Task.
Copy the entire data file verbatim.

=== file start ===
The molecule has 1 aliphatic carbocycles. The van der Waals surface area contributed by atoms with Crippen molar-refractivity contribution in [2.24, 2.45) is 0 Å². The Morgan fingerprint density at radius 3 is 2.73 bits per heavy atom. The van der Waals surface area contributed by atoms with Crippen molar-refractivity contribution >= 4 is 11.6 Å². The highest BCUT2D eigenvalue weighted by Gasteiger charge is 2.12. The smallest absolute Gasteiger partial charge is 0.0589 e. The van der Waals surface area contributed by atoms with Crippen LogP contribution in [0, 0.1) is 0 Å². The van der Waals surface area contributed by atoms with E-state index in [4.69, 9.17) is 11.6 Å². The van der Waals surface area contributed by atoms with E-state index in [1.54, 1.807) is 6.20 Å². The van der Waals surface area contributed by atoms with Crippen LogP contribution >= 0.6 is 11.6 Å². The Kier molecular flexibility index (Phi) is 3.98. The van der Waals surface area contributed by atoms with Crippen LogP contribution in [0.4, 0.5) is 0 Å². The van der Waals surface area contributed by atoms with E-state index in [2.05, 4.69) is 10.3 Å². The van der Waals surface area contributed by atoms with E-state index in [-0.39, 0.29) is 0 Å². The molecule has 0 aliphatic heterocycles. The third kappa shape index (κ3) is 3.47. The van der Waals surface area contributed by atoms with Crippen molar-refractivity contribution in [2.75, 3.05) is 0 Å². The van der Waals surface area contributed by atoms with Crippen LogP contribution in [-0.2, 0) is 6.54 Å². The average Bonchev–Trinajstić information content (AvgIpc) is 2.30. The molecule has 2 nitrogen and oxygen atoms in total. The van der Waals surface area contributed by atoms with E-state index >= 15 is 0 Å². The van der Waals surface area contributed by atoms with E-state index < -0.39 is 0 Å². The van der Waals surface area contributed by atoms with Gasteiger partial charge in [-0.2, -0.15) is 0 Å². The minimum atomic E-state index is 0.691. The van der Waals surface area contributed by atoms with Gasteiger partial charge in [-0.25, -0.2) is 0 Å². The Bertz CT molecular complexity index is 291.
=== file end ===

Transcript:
The molecule has 1 aliphatic carbocycles. The van der Waals surface area contributed by atoms with Crippen molar-refractivity contribution in [2.24, 2.45) is 0 Å². The Morgan fingerprint density at radius 3 is 2.73 bits per heavy atom. The van der Waals surface area contributed by atoms with Crippen molar-refractivity contribution >= 4 is 11.6 Å². The highest BCUT2D eigenvalue weighted by Gasteiger charge is 2.12. The smallest absolute Gasteiger partial charge is 0.0589 e. The van der Waals surface area contributed by atoms with Crippen LogP contribution in [0, 0.1) is 0 Å². The van der Waals surface area contributed by atoms with E-state index in [4.69, 9.17) is 11.6 Å². The van der Waals surface area contributed by atoms with E-state index in [1.54, 1.807) is 6.20 Å². The van der Waals surface area contributed by atoms with Crippen LogP contribution >= 0.6 is 11.6 Å². The Kier molecular flexibility index (Phi) is 3.98. The van der Waals surface area contributed by atoms with Crippen LogP contribution in [0.4, 0.5) is 0 Å². The van der Waals surface area contributed by atoms with E-state index in [2.05, 4.69) is 10.3 Å². The van der Waals surface area contributed by atoms with E-state index in [-0.39, 0.29) is 0 Å². The molecule has 0 aliphatic heterocycles. The third kappa shape index (κ3) is 3.47. The van der Waals surface area contributed by atoms with Crippen molar-refractivity contribution in [2.75, 3.05) is 0 Å². The van der Waals surface area contributed by atoms with Crippen LogP contribution in [-0.2, 0) is 6.54 Å². The average Bonchev–Trinajstić information content (AvgIpc) is 2.30. The molecule has 2 nitrogen and oxygen atoms in total. The van der Waals surface area contributed by atoms with E-state index >= 15 is 0 Å². The van der Waals surface area contributed by atoms with E-state index < -0.39 is 0 Å². The van der Waals surface area contributed by atoms with Gasteiger partial charge in [-0.2, -0.15) is 0 Å². The minimum atomic E-state index is 0.691. The van der Waals surface area contributed by atoms with Gasteiger partial charge in [-0.25, -0.2) is 0 Å². The Bertz CT molecular complexity index is 291.